A Classical Dictionary; Containing a Copious Account of All the Proper Names Mentioned in Ancient Authors:: With the Value of Coins, Weights, and Measures, Used Among the Greeks and Romans; and a Chronological Table
T. Cadell and W. Davies, 1820 - Всего страниц: 847
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A Classical Dictionary: Containing a Copious Account of All Proper Names ...
Недоступно для просмотра - 2018
A Classical Dictionary, Containing a Copious Account of All the Proper Names ...
Недоступно для просмотра - 2018
A Classical Dictionary: Containing a Copious Account of All the Proper Names ...
Недоступно для просмотра - 2017
according Africa afterwards Alexander ancient Annibal Antony Apollo Arcadia Argos army Asia Athenian Athens Attica Augustus Bacchus battle best edition brother built Caesar called Caria celebrated Cicero Claudius Colchis conquered consul Corinth Crete Curt Darius daughter defeated Diana died Diod Egypt emperor Eneas enemy Eurystheus famous father festivals florished Gaul gave goddess gods Greece Greek Hercules Herodot Hesiod historian Homer honor Horat Hygin inhabitants island Italy Juno Jupiter Justin killed king kingdom Lucan Macedonia married Mela Messenia mother mount mountain murdered Neptune nymph oracle orator Ovid Pans Paus Peloponnesus Persians philosopher Phocis Plin Plut poet Pompey Priam priest Ptolemy put to death received reign river Roman Rome Scipio senate sent Sicily Spain Sparta Strab supposed surname Sylla Syria Tacit temple Thebes Thespius Thessaly Thrace throne Tiberius town tribune Trojan tyrant Venus victory Virg wife wrote
Стр. 108 - AstrEea ; but the wickedness and impiety of mankind drove her to heaven in the brazen and iron ages, and she was placed among the constellations of the zodiac, under the name of Virgo.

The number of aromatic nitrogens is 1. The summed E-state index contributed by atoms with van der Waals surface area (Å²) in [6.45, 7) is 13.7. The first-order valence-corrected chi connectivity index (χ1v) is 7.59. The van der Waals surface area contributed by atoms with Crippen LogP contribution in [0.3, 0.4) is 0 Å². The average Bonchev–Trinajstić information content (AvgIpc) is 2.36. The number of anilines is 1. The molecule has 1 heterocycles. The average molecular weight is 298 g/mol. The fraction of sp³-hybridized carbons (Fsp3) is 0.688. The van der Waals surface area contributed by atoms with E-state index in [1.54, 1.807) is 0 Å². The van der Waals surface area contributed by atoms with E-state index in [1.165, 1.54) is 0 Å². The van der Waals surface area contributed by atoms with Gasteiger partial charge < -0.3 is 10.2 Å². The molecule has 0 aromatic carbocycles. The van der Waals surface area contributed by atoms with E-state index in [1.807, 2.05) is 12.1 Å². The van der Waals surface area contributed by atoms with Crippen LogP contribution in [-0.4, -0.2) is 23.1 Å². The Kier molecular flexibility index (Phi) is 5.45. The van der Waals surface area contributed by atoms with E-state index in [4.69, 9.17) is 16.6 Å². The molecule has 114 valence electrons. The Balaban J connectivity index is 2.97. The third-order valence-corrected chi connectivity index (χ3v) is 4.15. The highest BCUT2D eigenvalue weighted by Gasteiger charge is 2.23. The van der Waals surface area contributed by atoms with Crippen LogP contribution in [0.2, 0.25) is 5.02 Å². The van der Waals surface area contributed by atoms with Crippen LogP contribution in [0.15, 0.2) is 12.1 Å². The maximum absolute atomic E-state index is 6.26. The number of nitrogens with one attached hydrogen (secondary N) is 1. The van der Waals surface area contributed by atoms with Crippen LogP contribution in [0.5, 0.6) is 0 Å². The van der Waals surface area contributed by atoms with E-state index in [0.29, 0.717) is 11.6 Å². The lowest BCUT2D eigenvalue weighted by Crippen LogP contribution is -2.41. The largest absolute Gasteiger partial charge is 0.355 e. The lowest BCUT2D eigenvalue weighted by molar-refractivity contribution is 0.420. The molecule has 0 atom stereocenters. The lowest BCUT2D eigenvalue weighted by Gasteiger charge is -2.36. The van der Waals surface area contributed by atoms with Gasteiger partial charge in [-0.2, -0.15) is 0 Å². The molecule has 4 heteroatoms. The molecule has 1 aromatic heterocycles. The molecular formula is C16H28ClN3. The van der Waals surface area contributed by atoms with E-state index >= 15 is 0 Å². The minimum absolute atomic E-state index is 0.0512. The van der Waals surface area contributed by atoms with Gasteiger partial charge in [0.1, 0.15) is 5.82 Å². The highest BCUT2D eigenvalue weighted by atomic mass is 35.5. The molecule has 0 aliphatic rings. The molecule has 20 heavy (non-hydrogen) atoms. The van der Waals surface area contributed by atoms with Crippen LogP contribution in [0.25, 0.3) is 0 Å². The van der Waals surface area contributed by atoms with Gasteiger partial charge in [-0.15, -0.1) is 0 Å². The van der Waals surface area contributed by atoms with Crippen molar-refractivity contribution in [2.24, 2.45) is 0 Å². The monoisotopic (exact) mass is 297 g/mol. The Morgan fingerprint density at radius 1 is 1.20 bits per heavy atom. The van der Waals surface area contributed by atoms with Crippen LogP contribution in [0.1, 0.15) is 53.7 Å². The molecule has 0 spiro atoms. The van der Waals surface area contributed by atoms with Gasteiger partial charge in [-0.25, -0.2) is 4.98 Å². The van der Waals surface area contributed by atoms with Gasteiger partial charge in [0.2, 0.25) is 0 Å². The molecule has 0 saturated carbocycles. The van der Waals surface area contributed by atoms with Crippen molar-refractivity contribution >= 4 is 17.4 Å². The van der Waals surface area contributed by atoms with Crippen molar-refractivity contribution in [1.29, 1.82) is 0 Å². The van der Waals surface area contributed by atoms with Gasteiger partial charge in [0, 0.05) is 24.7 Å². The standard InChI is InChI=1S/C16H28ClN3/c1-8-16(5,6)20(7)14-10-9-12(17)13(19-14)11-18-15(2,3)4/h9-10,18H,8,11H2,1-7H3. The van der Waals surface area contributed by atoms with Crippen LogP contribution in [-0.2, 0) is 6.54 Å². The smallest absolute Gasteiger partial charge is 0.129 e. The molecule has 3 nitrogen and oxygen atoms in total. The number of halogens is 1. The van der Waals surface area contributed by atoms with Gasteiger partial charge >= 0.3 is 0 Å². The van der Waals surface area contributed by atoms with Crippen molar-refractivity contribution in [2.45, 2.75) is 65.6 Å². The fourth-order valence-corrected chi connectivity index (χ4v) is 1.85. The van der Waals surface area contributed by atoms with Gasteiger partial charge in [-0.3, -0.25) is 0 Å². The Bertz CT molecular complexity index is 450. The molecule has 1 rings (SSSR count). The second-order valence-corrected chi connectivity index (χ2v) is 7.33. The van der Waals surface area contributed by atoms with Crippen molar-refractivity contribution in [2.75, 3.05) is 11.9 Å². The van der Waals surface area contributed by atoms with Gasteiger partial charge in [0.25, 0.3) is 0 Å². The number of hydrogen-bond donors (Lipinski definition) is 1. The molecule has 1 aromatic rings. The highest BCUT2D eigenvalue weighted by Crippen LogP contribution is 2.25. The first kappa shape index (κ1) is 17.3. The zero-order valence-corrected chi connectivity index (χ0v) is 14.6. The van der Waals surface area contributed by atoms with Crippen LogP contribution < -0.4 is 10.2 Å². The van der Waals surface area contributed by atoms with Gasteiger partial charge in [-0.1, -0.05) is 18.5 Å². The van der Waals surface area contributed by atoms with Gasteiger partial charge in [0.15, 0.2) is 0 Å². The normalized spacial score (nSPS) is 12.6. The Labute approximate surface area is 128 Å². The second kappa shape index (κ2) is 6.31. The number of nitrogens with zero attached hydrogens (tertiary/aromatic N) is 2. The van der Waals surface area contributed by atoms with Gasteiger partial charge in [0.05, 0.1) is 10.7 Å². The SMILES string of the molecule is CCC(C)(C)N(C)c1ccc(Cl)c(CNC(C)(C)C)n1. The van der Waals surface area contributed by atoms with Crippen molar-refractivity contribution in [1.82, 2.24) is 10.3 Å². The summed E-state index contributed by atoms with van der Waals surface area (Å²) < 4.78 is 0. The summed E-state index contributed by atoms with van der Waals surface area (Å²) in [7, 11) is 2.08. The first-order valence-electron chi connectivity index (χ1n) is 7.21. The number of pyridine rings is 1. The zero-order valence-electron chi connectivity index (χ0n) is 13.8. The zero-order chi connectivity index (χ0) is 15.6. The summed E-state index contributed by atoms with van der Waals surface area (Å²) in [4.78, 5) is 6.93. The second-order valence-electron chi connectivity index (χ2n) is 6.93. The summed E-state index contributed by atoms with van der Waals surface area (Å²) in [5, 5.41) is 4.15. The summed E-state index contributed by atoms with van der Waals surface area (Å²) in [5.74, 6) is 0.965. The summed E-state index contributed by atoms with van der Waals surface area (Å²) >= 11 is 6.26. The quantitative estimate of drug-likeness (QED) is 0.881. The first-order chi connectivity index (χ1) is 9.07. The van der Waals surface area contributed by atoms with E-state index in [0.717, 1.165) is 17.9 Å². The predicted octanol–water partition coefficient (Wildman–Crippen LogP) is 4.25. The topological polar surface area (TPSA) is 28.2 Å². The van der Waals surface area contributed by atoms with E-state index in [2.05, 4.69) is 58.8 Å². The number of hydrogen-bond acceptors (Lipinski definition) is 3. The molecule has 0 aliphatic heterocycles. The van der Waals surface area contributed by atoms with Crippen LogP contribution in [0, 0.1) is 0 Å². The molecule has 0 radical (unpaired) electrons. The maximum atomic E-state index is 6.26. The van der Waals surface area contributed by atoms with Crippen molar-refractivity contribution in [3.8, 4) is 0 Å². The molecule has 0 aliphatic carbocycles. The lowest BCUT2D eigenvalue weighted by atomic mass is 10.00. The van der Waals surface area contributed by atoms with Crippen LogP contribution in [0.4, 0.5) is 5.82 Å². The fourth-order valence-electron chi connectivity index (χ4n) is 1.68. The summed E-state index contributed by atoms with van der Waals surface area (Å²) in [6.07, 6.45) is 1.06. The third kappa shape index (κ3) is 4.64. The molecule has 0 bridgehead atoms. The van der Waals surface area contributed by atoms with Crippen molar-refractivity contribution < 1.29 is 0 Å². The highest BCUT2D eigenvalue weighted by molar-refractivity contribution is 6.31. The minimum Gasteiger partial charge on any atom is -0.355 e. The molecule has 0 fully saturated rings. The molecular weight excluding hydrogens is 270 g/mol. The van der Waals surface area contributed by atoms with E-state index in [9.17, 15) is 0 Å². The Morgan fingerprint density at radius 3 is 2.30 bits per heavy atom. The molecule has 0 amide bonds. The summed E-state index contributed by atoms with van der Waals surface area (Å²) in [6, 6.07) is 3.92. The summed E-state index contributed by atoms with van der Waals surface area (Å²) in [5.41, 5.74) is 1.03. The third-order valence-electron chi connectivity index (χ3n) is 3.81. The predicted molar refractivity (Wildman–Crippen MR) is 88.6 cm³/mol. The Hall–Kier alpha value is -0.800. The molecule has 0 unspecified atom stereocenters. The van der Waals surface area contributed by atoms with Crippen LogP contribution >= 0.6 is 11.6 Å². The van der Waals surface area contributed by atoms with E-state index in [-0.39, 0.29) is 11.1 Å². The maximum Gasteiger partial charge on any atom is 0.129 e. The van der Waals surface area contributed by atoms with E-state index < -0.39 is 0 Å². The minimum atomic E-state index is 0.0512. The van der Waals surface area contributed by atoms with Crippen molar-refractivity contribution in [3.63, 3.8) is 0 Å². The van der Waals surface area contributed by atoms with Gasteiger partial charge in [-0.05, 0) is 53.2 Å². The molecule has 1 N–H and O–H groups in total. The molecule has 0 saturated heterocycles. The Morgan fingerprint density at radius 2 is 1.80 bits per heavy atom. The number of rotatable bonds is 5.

Стр. 380 - Some peacocks generally sat by her, and a cuckoo often perched on her sceptre, while Iris behind her displayed the thousand colours of her beautiful rainbow. She is sometimes carried through the air in a rich chariot drawn by peacocks.
Стр. 337 - ... was visited by a disorder which obliged him to apply to the oracle of Delphi for relief. The coldness with which the Pythia received him irritated him, and he resolved to plunder Apollo's temple and carry away the sacred tripod. Apollo opposed him, and a severe conflict was begun, which nothing but the interference of Jupiter with his thunderbolts could have prevented. He was upon this told by the oracle that...
Стр. 414 - LUCRKTIA, a celebrated Roman lady, daughter of Lucretius, and wife of Tarquinius Collatinus. Her accomplishments proved fatal to her, and the praises which a number of young nobles at Ardea, among whom were Collatinus and the sons of Tarquin, bestowed upon the domestic virtues of their wives at home, were productive of a revolution in the state.
Стр. 152 - The public assemblies were held there, and the officers of state chosen, and audience given to foreign ambassadors. It was adorned with statues, columns, arches, and porticoes, and its pleasant situation made it very frequented.
Стр. 32 - Locutius, a deity to whom the Romans erected an altar, from the following circumstance: one of the common people, called Ceditius, informed the tribunes that, as he passed one night through one of the streets of the city, a voice more than human, issuing from above Vesta's temple, told him that Rome would soon be attacked by the Gauls. His information was neglected ; but...
Стр. 175 - CHAOS, a rude and shapeless mass of matter, and confused assemblage of inactive elements, wliich, as the poets suppose, pre-existed the formation of the world, and from which the universe was formed by the hand and power of a superior being. This doctrine was first established by Hesiod, from whom the succeeding poets have copied it ; and it is probable that it was obscurely drawn from the account of Moses, by being copied from the annals of Sanchoniathon, whose age is fixed antecedent to the si«ge...
Стр. 416 - It was usual first to sacrifice two goats and a dog, and to touch with a bloody knife the foreheads of two illustrious youths, who always were obliged to smile while they were touched. The blood was wiped away with soft wool dipped in milk. After this the skins of the victims were cut into thongs, with which whips were made for the youths. With these whips the youths ran about the streets all naked except the middle, and whipped freely all those whom they met. Women in particular...